Sunday, April 1, 2012

My best leaving present

I found it when I was spring cleaning.
A card - hidden in a drawer, buried under years of accumulated papers. You know, the papers that seem too important to throw away at the time, but aren’t, and you never pick them up again.

The card did not look familiar. Its edges were still sharp, not worn smooth by fingertips. On its cover was a colourful cartoon of some strange muppet-like creatures, one was waving, one was weeping, one was conducting some kind of survey. The tagline read: “We took a poll and 90% of us are sorry you’re leaving...”

Who was leaving? I opened it curiously. Oh.
I was leaving.

Inside, every spare space had been filled with handwritten comments from my former workmates. I began to read what they’d written, yes - I’d remember that name, I’d pause and think, trying to picture their face. And I’d smile at what they’d scribbled.

I had stumbled across a memento of a voyage we’d shared. And here was I, about to disembark. It was written in April 2002, exactly 10 years ago, this week.

Our voyage had started in late 1999. I was moving to London to join a hot new startup - one so new it didn’t even have a name yet. I was employee number 5. We adopted the name Servista, we were going to change the world - if we could launch our product before our money ran out. So we worked into the night, 6 days a week, racing to build and launch our product before our richer corporate competitors.

You get close to people when you work that intensively. We socialised, we celebrated birthdays, we formed a football team, we became friends. And we we felt sad when a familiar face decided to move on. In April 2002, it was my turn, I was leaving, swapping my computer screen for a backpack, I was off to see the world.

Generously, my colleagues also bought me a leaving present - an electronic gadget now obsolete and recycled. But I kept the card. I’m glad I did. It cost a fraction of their gift, but has become much more valuable.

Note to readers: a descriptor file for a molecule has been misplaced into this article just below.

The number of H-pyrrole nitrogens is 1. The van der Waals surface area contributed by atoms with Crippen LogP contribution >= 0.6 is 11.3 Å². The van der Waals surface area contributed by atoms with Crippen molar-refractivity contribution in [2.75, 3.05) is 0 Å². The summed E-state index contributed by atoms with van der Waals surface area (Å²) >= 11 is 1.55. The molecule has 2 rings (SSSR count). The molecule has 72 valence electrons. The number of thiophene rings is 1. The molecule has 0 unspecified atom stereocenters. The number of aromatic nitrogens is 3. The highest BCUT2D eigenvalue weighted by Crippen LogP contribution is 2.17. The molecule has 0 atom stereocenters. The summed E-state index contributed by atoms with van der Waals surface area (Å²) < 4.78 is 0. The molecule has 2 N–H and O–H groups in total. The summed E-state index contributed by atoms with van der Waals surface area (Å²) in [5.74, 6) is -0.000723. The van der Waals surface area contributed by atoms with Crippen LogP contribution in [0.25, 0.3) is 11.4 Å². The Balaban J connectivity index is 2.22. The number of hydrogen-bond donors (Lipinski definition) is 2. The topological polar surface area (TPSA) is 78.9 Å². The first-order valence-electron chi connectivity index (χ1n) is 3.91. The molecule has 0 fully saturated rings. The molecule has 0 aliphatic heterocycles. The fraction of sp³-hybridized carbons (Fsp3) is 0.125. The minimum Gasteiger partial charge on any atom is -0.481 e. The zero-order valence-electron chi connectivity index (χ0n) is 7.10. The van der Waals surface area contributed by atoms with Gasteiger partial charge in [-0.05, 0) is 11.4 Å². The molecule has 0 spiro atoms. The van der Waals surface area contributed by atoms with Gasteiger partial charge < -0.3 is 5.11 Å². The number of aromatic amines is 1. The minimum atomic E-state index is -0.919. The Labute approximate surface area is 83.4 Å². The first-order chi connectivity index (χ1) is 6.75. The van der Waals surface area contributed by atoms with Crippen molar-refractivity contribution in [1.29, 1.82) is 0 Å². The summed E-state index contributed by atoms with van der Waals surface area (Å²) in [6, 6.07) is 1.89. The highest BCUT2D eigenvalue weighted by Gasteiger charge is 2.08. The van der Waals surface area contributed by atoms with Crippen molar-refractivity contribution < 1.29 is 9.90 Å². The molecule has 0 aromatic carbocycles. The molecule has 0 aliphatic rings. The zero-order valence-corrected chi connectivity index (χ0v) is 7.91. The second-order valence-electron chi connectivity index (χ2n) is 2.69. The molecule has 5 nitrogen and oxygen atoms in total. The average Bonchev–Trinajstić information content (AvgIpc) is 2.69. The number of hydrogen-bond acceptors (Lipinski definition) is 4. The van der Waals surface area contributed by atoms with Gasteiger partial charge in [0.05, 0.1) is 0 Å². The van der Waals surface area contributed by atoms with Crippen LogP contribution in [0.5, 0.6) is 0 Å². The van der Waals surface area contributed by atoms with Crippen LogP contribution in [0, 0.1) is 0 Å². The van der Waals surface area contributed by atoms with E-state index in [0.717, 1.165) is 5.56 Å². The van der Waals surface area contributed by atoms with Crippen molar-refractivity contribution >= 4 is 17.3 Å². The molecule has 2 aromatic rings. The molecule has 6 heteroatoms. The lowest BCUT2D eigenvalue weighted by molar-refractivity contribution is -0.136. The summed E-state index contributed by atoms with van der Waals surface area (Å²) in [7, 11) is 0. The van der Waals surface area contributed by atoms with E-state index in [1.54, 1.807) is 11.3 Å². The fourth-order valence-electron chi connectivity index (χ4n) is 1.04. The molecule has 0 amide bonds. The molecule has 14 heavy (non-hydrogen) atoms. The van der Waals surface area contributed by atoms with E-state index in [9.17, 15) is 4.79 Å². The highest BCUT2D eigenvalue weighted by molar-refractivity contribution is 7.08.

My card and a few press cuttings are the only souvenirs I still have from the great Servista adventure. The company I’d helped build continued on without me for another 8 years, growing, before dwindling out of existence. The software I’d crafted was long gone. All my labours washed away, like footsteps on a beach.

I hadn’t really realised it at the time, but one day we all look back on our lives with great nostalgia. The individual episodes that make up our lives can be over before we realise it. Shunted aside by the vivid experiences of the here and now, they fade from memory to become half-remembered dreams. It’s a shame leaving cards are so easily forgotten, I’ve always thought books make better repositories for memories.

My card is a reminder of some great times shared. I’ve drifted out of touch with many of my former colleagues, some live and work far away now; but I can still hear their voices, scribbled and preserved in blue and black ballpoint ink, by whatever pen happened to lying on their desk when the card circulated the office, 10 years ago.

So, fellow Servista folk, if you ever happen to stumble across this, thank you again for your lovely messages. I did indeed have a wonderful journey. I did indeed enjoy the best of luck, and life has been good to me. And the memory of what we shared together still makes me smile, even after all this time.

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